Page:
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Multiple congenital visceral abnormalities as a rare cause of pulmonary arterial hypertension

Abstract

Background

Pulmonary arterial hypertension (PAH) is a rare, progressive disorder. PAH is caused by a wide spectrum of pathologies but the cause remains undetermined on many occasions and patients are classified in the idiopathic group.

Case presentation

Here we report a young woman with rare congenital visceral abnormalities presenting with severe pulmonary hypertension.

Conclusions

Pulmonary hypertension is a complex disorder. Search for uncommon conditions that lead to pulmonary hypertension is necessary to determine the best management options.

Background

Pulmonary hypertension (PH) is defined as an increase in mean pulmonary arterial pressure of 20 mm Hg or greater at rest with the stipulation that pulmonary vascular resistance (PVR) is ≥ 3 Woods units, as evaluated by right heart catheterization. In PH there is pathologic medial hypertrophy, intimal proliferation and fibrotic changes mainly in the distal pulmonary arteries. Remodeling in the pulmonary vasculature leads to right heart failure and progressive decline in functional capacity. The early symptoms of PH are non-specific, and the diagnosis is often made in advanced stages of the disease with worse long-term outcomes [1]. PH associated with portal hypertension or portopulmonary hypertension is an important cause of increased pulmonary arterial pressure with or without chronic liver disease. Portopulmonary hypertension is currently classified in group 1 of pulmonary hypertension classification [2, 3]. Here we report a young woman with previously undetected complex congenital visceral abnormalities presenting with severe pulmonary hypertension.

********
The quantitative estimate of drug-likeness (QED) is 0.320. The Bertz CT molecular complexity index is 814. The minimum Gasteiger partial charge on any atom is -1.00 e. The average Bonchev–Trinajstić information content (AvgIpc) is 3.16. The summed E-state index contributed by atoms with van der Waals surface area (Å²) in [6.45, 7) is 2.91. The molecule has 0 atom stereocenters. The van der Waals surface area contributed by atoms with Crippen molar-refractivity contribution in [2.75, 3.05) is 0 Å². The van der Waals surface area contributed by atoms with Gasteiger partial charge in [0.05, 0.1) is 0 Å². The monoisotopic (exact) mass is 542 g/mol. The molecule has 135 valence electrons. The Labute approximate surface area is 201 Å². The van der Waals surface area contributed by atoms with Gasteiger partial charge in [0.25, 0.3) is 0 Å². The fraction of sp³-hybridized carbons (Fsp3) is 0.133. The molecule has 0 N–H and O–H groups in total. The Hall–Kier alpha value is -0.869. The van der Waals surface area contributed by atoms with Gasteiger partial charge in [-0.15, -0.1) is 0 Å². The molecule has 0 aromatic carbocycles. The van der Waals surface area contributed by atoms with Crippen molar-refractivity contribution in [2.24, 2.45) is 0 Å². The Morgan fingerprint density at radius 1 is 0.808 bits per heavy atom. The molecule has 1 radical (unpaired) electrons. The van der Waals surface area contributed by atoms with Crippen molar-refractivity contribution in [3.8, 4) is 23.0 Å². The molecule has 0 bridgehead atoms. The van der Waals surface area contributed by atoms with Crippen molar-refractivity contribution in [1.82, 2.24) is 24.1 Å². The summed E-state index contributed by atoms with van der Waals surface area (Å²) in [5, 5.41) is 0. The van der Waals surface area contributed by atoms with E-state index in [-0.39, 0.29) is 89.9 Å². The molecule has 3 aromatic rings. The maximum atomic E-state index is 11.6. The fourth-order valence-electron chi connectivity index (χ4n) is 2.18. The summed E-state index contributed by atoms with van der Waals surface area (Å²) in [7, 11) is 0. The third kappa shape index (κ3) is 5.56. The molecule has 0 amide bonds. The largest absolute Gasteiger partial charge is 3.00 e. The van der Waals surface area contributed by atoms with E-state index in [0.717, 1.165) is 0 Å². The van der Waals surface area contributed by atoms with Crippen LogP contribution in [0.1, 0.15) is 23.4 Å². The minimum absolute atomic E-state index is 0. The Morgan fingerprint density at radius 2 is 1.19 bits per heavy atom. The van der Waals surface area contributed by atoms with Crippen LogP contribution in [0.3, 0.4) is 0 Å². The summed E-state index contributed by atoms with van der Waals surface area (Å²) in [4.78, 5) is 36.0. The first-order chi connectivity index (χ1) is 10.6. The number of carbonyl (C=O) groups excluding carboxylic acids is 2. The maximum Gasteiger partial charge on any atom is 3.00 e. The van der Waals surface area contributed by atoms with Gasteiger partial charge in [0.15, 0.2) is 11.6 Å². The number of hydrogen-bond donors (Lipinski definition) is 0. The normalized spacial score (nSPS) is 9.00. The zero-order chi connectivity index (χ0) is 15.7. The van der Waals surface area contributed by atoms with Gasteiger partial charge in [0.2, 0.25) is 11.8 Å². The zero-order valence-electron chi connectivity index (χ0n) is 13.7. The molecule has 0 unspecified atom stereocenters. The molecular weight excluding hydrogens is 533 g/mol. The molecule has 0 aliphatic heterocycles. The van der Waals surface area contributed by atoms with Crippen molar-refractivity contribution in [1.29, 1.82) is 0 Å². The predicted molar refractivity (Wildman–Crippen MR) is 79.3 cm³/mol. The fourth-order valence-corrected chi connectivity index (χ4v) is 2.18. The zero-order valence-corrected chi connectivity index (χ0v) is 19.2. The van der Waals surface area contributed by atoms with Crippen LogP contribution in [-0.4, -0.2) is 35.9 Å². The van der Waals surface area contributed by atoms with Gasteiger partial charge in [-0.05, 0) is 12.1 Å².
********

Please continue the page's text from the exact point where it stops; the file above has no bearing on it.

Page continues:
Case presentation

An 18-year-old asymptomatic female who was candidate for vaginal reconstruction surgery due to Mayer–Rokitansky–Küster–Hauser (MRKH) syndrome was referred to our tertiary care center following incidental finding of right sided cardiac chamber enlargement and severe pulmonary arterial hypertension in a transthoracic echocardiography performed prior to the gynecologic surgery. The patient had uterine agenesis and primary amenorrhea with normal external genitalia. She showed normal developmental and pubertal milestones. On genetic study she had normal female karyotype of 46, XX. In physical examination there was scoliosis of the spinal bones.